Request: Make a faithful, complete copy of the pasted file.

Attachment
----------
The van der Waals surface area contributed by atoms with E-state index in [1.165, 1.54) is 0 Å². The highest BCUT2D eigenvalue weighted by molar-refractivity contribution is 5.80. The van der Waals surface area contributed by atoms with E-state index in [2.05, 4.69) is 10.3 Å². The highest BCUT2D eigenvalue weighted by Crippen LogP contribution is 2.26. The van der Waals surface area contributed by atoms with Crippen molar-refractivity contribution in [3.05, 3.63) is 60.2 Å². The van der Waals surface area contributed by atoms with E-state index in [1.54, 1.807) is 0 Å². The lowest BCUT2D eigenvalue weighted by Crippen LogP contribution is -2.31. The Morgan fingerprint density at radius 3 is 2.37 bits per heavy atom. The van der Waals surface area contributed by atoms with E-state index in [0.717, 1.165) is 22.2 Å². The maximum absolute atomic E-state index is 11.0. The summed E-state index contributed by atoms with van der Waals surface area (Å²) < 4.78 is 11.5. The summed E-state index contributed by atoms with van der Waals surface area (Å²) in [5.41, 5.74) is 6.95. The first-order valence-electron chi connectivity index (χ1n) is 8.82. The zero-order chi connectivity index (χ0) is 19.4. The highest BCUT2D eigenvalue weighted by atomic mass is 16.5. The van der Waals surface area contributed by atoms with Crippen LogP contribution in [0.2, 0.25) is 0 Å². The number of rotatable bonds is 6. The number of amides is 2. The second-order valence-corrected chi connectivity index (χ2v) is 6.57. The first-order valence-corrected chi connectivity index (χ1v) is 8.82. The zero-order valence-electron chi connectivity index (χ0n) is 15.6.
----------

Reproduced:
The van der Waals surface area contributed by atoms with E-state index in [1.165, 1.54) is 0 Å². The highest BCUT2D eigenvalue weighted by molar-refractivity contribution is 5.80. The van der Waals surface area contributed by atoms with E-state index in [2.05, 4.69) is 10.3 Å². The highest BCUT2D eigenvalue weighted by Crippen LogP contribution is 2.26. The van der Waals surface area contributed by atoms with Crippen molar-refractivity contribution in [3.05, 3.63) is 60.2 Å². The van der Waals surface area contributed by atoms with E-state index in [1.54, 1.807) is 0 Å². The lowest BCUT2D eigenvalue weighted by Crippen LogP contribution is -2.31. The Morgan fingerprint density at radius 3 is 2.37 bits per heavy atom. The van der Waals surface area contributed by atoms with E-state index in [0.717, 1.165) is 22.2 Å². The maximum absolute atomic E-state index is 11.0. The summed E-state index contributed by atoms with van der Waals surface area (Å²) < 4.78 is 11.5. The summed E-state index contributed by atoms with van der Waals surface area (Å²) in [5.41, 5.74) is 6.95. The first-order valence-electron chi connectivity index (χ1n) is 8.82. The zero-order chi connectivity index (χ0) is 19.4. The highest BCUT2D eigenvalue weighted by atomic mass is 16.5. The van der Waals surface area contributed by atoms with Crippen LogP contribution in [0.2, 0.25) is 0 Å². The number of rotatable bonds is 6. The number of amides is 2. The second-order valence-corrected chi connectivity index (χ2v) is 6.57. The first-order valence-corrected chi connectivity index (χ1v) is 8.82. The zero-order valence-electron chi connectivity index (χ0n) is 15.6.